Small business leaders urge Labour to involve them in developing their response to the economic crisis created by COVID-19
Leaders of hundreds of small businesses are today urging Keir Starmer, the new Labour leader, Anneliese Dodds, the new Shadow Chancellor, and Ed Miliband, the new Shadow Business Secretary, not to freeze them out of discussions on how to best support the Government – and provide effective opposition – as the country continues to wrestle with the outbreak of COVID-19.
The call, led by SME4Labour, urges the Party’s leadership to listen to the experiences of SMEs right across the country, hear the challenges they are currently facing and their ideas for how the Government can best respond — both in the immediate term to stop businesses going to the wall during the lockdown, and in the future as the economy is helped to get back on its feet.
Last week, Miliband wrote to the Business Secretary, Alok Sharma, calling for the government to underwrite 100% of the loans available to small businesses. This move was welcomed by business leaders as an important first step. However, they expressed some concern that they had yet to hear from Starmer, Dodds or Miliband to ensure their direct experiences were being used to formulate policy and hold the Chancellor and Business Secretary to account. They have urged for this to be rectified as soon as possible, with the hope of holding a virtual meeting by the end of the week.
Co-Chair of SME4Labour, Ibrahim Dogus, said:
“Across every region and every sector of our economy, small businesses are facing unprecedented challenges. We’re reaching the end of the month and many of those running these organisations are wondering how they are going to pay wages, rents and suppliers. Thousands of businesses are closed altogether and others have seen their income plummet as they adapt to the current measures in place to help stop the spread of COVID-19.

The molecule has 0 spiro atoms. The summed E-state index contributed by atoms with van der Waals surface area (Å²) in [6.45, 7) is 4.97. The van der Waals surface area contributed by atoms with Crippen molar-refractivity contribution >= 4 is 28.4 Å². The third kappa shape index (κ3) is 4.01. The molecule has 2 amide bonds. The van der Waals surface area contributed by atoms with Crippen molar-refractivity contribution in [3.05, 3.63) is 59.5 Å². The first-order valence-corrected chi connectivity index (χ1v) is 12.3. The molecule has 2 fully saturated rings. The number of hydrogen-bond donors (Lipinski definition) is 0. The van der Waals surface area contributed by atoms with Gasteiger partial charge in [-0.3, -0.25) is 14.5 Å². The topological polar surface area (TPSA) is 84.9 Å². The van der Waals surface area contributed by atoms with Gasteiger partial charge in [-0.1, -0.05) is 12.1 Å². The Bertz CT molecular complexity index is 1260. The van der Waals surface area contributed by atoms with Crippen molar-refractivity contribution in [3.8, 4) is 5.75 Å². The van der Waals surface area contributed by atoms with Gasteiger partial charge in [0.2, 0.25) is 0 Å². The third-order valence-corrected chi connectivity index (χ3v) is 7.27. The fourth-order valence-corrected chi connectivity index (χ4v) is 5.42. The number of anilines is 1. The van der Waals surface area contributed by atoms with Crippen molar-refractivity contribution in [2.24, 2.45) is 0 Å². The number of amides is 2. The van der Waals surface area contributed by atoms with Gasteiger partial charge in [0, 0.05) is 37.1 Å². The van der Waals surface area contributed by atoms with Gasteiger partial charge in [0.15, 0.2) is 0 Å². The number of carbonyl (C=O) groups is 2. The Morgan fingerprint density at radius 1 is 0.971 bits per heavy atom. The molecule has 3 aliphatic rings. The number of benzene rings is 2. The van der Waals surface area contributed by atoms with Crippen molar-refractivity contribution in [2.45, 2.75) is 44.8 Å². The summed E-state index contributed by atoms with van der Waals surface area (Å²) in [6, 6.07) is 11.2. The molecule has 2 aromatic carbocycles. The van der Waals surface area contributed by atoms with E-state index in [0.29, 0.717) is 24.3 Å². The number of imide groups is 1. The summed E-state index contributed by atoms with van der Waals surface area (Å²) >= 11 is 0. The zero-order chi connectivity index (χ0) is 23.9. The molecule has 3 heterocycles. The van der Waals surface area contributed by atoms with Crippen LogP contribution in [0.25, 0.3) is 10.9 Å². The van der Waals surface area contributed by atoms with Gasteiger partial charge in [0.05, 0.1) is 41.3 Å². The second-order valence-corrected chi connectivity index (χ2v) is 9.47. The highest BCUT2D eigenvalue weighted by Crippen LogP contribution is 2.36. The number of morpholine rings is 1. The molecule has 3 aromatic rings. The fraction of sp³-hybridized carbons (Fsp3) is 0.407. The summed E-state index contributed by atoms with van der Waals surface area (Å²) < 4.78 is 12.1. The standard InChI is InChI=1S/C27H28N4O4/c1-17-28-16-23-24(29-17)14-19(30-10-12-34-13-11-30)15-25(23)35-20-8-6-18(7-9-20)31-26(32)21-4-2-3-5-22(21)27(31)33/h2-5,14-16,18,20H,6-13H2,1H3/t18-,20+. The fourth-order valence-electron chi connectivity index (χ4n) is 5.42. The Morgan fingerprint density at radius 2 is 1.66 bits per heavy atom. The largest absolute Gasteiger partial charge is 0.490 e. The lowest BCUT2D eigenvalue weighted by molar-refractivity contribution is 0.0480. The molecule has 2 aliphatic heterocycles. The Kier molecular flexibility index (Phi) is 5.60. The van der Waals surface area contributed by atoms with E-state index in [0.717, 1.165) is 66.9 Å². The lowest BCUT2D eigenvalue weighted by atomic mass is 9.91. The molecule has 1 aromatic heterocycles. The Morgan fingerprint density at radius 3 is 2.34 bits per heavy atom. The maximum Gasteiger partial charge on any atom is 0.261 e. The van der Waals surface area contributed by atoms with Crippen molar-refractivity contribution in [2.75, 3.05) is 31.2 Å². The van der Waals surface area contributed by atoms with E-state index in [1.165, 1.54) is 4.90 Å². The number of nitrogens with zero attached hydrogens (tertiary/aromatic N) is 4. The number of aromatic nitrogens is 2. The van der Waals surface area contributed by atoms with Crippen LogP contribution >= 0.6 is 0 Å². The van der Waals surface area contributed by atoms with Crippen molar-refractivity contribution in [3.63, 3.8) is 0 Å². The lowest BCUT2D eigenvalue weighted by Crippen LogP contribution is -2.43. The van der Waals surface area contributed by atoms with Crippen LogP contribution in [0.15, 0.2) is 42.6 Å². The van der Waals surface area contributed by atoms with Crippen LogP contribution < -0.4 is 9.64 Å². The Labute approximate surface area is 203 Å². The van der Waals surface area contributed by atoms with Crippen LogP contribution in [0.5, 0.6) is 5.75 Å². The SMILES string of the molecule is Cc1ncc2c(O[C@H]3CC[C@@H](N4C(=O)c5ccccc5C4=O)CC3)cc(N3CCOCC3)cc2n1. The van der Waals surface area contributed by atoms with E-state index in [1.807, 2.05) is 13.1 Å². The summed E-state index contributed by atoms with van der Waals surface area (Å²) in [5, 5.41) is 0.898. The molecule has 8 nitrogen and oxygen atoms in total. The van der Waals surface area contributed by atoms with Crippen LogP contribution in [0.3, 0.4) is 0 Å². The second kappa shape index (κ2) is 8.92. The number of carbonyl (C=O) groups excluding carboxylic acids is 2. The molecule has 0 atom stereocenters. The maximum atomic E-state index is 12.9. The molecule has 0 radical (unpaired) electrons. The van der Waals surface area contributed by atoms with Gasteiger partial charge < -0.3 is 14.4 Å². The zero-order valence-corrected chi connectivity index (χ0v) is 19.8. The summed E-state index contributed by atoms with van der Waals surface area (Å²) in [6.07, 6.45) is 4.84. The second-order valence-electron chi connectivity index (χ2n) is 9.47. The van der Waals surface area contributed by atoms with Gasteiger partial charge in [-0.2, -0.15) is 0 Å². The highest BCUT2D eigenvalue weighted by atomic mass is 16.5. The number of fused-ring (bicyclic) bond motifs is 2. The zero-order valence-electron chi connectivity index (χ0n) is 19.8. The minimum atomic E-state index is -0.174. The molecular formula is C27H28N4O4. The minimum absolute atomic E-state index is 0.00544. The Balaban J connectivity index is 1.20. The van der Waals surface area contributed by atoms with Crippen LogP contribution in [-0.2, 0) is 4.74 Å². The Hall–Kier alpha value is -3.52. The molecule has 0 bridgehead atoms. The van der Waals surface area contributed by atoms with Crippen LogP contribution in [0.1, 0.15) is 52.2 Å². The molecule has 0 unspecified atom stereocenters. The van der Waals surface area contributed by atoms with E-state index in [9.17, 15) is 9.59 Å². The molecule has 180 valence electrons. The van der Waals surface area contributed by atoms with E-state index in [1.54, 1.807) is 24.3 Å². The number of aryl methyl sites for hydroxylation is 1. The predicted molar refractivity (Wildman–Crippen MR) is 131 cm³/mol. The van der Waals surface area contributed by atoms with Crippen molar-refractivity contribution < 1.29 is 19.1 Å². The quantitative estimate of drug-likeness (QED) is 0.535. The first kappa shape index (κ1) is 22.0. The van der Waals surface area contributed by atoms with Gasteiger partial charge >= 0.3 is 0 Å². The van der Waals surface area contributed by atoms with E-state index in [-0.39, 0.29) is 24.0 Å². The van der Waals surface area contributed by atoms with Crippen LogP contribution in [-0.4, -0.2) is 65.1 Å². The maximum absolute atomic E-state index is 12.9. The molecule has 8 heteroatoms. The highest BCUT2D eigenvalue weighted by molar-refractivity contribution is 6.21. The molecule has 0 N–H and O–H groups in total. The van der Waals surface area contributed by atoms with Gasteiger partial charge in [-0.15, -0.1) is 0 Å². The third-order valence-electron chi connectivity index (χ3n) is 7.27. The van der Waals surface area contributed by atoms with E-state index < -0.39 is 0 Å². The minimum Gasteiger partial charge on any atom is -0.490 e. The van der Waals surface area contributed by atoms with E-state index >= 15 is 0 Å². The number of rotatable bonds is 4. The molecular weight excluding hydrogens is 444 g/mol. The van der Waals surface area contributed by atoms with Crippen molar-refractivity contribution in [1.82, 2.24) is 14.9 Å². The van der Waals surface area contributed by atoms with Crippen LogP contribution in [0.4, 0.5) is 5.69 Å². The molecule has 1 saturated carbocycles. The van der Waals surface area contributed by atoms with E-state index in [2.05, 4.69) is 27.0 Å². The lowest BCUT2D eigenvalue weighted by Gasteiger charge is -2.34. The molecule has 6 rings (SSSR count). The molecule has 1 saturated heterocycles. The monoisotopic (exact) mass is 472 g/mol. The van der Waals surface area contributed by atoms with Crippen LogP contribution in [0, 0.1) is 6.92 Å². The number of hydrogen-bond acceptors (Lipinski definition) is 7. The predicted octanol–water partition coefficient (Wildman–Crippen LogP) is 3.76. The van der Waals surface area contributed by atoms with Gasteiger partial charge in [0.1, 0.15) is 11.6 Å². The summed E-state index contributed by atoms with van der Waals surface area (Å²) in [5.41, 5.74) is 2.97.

“The health of the nation is clearly the priority, but once we are through this terrible crisis, we will need those businesses in construction, retail, hospitality and the many other sectors dominated by SMEs to get the economy back off its knees.
“The government has, of course, put in place measures to offer support to the business community, but conversations with our members suggests it is simply not getting to small businesses fast enough or at the level necessary to stop them going to the wall. Whilst a restaurant owner may be counting the days before their money runs out, we hear news reports of huge companies like Easyjet and Premier League football clubs urging the government to step in and help them out.
“The voices of small business must not be drowned out. Otherwise, we risk being in a situation where large corporations, many of whom have paid out millions in dividends and bonuses, are receiving support before small family run businesses that provide a modest income to their owners and employees.
“The Labour Party has a huge role to play in ensuring this is not the case. We welcome their commitment to work with the Government, highlight gaps in the current schemes and propose alternatives. But this must be done in partnership with the hundreds of small businesses who support the Party’s mission.”
Sonny Leong, Co-Chair is SME4Labour, said:
“For too long, the views of small businesses have been absent from the policy-making process within the Labour Party. Under new leadership, and at a time of national crisis, it is time for this to change.
“Small businesses are a central plank of Britain’s economy and are responsible for over 16 million jobs. Unless our concerns are put front-and-centre of the economic response to COVID-19 outbreak, we will not come out of this as strongly as we know we can as a country.
“Our members could be a huge asset for the Labour Party. There can be no further delay in ensuring the Leadership hears from them directly.”